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Putting Low Carbon Heating on the Map

At the end of March, DECC celebrated the launch of its Heat Strategy, and alongside it we launched a new, state of the art, National Heat Map.

The National Heat Map is a unique device that gives people reliable information about where heat networks are technically possible.  It is the only map covering the whole of England that is accurate at all zooms, and gets more and more precise the more you zero in on a location.  We think this will be a great help for local authorities in deciding where their priority areas are – it underpins feasibility studies by enhancing precision and most importantly it reduces public spending at a local level. 

The Heat Strategy shows how important it is to reduce emissions from heating and reduce our bills.  In dense areas like city centres district heating can be the best way to do that, but heat networks are hard to build, and planners need to know where to look.

To address this problem, the map uses a groundbreaking model and unparalleled data to make it the most accurate and precise of its kind.  It also brings local areas together to find cross-border opportunities in a way that has never been done before.  The map is equipped with a range of tools to help developers and planners identify priority areas for low carbon heat projects.  Local authorities will be able to use the map as the starting point to develop detailed Energy Master Plans, to inform distributed energy policies and climate change strategies. 

I’d love to hear any and all opinions on the map. Email me at national.heat.map@decc.gsi.gov.uk

Filed under: Low carbon, Saving energy

Comments: 7 Comments on Putting Low Carbon Heating on the Map
Posted on: Apr 11 2012

7 Responses to “Putting Low Carbon Heating on the Map”

  1. [...] Department of Energy and Climate Change Blog [...]

  2. Steve Roberts says:

    It would be really useful if you could overlay somehting showing which streets were not on the mains gas network. Off-gas areas are most likely to experience fuel poverty and big carbon savings can come from replacing old oil/LPG boilers and electric storage heaters that many still use.

  3. John Edwards says:

    It would be difficult to think of a better job creation scheme than the solar PV industry that this government has all but destroyed. Thousands of electricians have spent their own money on training and equipment. Similar numbers of young people would have been employed as apprentices. No government expenditure involved. Useful clean energy with a long life expectancy for the solar pannels. I could go on.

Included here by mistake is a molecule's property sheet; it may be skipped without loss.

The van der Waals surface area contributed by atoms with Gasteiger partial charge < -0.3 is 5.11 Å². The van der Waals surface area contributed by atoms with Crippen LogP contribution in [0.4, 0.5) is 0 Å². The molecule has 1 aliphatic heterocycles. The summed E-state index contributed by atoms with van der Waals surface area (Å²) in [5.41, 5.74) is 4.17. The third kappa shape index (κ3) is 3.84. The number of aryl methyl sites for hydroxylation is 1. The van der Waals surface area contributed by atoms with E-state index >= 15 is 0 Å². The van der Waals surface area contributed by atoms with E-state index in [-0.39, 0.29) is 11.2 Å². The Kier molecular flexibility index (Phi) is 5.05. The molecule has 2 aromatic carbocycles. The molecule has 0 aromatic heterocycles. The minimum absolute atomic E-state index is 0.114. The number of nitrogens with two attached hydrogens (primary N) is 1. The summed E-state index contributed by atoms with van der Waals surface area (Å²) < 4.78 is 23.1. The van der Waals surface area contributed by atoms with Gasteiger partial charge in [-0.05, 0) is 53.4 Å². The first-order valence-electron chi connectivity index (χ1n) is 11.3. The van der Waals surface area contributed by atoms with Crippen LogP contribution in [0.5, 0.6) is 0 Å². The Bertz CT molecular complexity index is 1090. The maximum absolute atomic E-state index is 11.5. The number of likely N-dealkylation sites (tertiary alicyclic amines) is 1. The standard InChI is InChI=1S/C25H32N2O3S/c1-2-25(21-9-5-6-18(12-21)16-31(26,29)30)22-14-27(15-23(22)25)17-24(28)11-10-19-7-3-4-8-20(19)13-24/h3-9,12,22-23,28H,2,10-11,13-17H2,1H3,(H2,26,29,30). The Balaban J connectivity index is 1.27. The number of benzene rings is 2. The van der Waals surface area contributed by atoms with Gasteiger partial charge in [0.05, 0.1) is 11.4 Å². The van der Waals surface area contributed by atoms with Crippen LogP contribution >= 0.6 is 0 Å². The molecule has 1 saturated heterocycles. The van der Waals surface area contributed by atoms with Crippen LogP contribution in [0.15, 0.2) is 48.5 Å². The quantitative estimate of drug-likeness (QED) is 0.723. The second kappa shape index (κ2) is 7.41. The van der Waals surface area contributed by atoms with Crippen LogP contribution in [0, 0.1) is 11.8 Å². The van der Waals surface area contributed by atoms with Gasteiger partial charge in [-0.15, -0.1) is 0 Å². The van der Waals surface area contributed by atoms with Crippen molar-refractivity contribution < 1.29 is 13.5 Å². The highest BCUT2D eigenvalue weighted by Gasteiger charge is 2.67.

The Feed In Tariff could have been linked to the falling cost of instillation and not reduced to a level, which will choke off demand almost completely.
    I have seen the new map, looks like Google Earth with a population density layer to me. If you believe -‘Local authorities will be able to use the map as the starting point to develop detailed Energy Master Plans, to inform distributed energy policies and climate change strategies’ – then you must be looking from affar!

  4. ANGELA SMART says:

    I agree with helping the environment, but we recently bought a new house on a development in fetterangus in Aberdeenshire. the air source heating is
    has been put in on the whole estate. many people are furious about the huge
    increase in their electric bill, and the fact that the whole system shuts down if it is too cold. luckily my home hasnt finished being built, but I am concerned about all of this. It would be better if you environmentalally oriented people looked into the cost to the consumer,
    and consider the reactions people have on the developers that cant sell their houses because news gets round that this system does have problems.having said that, I agree this has to happen to save the environment.I am environmentally friendly to the environment myself. I just thought you maybe could bring this into your thinking.

    • Ethan Wadsworth says:

      There should be an independent body that controls full and thorough research into on nonsense ways of improving energy efficiency. Its been proven that up to 25% saving can be had just by simply changing behaviour.

      I would prefer the government write off the RHI scheme rather than continually moving it further and further into the future. By putting a date on it, they are stalling the industry and very few home owners are commiting to installing renewable technologies because they can always wait another year.

      As an after thought, the SAP calculation used to calculate repayments on the Green Deal are massively flawed as they dont consider comfort levels and heat distribution. Hence why Angela’s comments below are so apt; if the emitter isn’t doing its job, ulitmately the heat pump is blamed reducing confidence in renewable technology as a whole.

      Angela, what is the heat emitter in the properties in Fetterangus? are they big radiators, underfloor heating?

  5. Martin Fellerman says:

    This is a typical empty promise made by a Government who has refused to introduce the Renewable Heat Incentive when promised to domestic property, but continues to fart about with delaying tactics.

    The PM was on the news last night celebrating how the negotiations with Japan is going to create about 1000 new jobs in the UK!!! BIG DEAL!!! What about the 20,000 jobs being lost in the Solar Industry through the lack of support for an industry which was growing until Barker & Co decimated it!

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